A good dictionary of a language comes close to offering a Mutually Exclusive and Collectively Exhaustive (MECE) description of the vocabulary and meaning of words of that language. Thus a dictionary meets the MECE principle.

The implied benefits delivered by the dictionary are:

  • when looking for a word, we can be sure to find it; and
  • (because of the alphabetic order used) when we one needs to insert a word, there is a unique location for doing this.

Unhappily, when creating print books and articles and pdf documents authors usually don't have the MECE principle in mind. As a result it is fair to say that most of the content published doesn't meet that principle, and violates the MECE principle.

There are many situations in which such violation poses no problem. This is for original authored works, or when the quality of the content is beyond any discussion for the intended audience, and for a considerable period of time. This is for instance in schoolbooks for pupils learning basic skills, or in high quality peer reviewed articles for researchers, etc.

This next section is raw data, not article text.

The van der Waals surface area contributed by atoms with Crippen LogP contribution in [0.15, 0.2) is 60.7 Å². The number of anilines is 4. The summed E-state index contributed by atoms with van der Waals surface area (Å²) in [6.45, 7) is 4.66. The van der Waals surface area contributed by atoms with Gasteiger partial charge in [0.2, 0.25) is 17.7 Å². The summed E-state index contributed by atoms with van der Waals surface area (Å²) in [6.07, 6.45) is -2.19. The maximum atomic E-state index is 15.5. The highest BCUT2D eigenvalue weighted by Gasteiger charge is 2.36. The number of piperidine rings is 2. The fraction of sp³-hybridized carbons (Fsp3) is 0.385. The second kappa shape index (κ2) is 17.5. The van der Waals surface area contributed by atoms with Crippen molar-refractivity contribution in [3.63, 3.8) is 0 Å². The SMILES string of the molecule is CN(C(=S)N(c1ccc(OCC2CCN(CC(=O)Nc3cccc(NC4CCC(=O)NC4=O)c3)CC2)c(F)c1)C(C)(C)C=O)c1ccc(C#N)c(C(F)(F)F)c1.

It is proposed that authors should consider both the MECE and information-centric principles when determining the medium for their content: digital or material tokens, and pdf document or a wiki page (for instance in a #tag2wiki collaborative).

The perspective is that n accordance with the #digicoop - Declaration of Digital Interdependence:

However, as the MECE principle is hardly considered in the production of content (in most languages and information systems) the MECE violations represent an important gap (at the international level of scope impacting the lifes of many people globally (Pico journey)).

The Principle/goal to plan pattern (Plan) and Driver goal gap pattern (Check & Plan) patterns indicate how society could (plan) coping with such a gap.